WHS Enforcement Plan for COVID-19 Revised by SafeWork NSW and Employer Held Liable for COVID-19 Death

In January 2022, Safework NSW (“Safework”) has amended its statement of regulatory intent with respect to COVID-19.

The noticeable omission from the statement was the explicit protections, that were discussed by the National Cabinet, to protect employers who do not mandate vaccinations. In fact, Australia’s premiers and chief ministers agreed at an August 2021 meeting to consult their WHS regulators on amending their enforcement policies to ensure businesses are not accused of breaching WHS laws for not mandating COVID-19 vaccines for staff and others. This suggestion from the cabinet was widely criticised by WHS experts, who said such a policy would constitute a shift away from the risk-based framework of the country’s WHS legislation, and would be potentially incorrect at law.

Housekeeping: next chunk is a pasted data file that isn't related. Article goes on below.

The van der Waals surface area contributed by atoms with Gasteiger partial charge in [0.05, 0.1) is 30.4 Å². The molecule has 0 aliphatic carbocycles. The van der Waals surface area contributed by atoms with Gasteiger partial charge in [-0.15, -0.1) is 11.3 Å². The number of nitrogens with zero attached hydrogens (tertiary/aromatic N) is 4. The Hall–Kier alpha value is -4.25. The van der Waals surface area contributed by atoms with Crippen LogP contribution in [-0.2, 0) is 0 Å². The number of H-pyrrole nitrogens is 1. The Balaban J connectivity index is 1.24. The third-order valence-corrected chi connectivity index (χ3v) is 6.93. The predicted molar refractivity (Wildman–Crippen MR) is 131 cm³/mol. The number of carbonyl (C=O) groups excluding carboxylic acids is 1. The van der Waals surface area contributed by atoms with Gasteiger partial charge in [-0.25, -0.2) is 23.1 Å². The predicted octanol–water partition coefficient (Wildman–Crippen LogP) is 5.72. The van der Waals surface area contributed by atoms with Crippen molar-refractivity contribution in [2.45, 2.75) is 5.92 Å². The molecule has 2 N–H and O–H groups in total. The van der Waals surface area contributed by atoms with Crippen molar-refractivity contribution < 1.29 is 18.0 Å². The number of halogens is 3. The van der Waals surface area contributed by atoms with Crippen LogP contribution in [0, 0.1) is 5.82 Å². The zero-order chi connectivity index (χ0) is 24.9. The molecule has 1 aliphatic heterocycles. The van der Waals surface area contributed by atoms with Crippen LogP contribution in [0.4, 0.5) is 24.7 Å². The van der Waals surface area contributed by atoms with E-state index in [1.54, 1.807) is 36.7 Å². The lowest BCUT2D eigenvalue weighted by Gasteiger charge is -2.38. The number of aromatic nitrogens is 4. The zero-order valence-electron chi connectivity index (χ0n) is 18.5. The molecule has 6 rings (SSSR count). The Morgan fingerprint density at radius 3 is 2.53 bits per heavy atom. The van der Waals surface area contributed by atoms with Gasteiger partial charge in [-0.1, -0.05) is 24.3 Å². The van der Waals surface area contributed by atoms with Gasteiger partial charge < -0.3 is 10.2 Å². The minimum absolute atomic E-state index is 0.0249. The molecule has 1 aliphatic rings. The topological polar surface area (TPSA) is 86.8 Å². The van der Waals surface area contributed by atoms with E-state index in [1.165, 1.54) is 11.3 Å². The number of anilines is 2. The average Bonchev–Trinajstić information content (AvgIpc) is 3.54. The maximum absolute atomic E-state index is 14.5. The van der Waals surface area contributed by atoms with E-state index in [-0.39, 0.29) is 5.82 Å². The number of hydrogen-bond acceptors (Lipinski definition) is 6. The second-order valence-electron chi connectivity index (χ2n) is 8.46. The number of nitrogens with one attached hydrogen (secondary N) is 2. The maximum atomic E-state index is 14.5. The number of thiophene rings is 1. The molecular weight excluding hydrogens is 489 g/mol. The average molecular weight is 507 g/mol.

The current advice for Employers is that NSW businesses must take action to prepare and manage the risk of exposure to COVID-19 for workers and others at their workplace so far as is reasonably practicable consistent with statutory requirements and in line with Public Health Orders.

SafeWork first released its statement of regulatory intent for the pandemic in March 2020, outlining plans to “take a reasonable and proportionate response” to enforcing compliance with certain WHS duties where a duty holder is constrained by COVID-19 issues.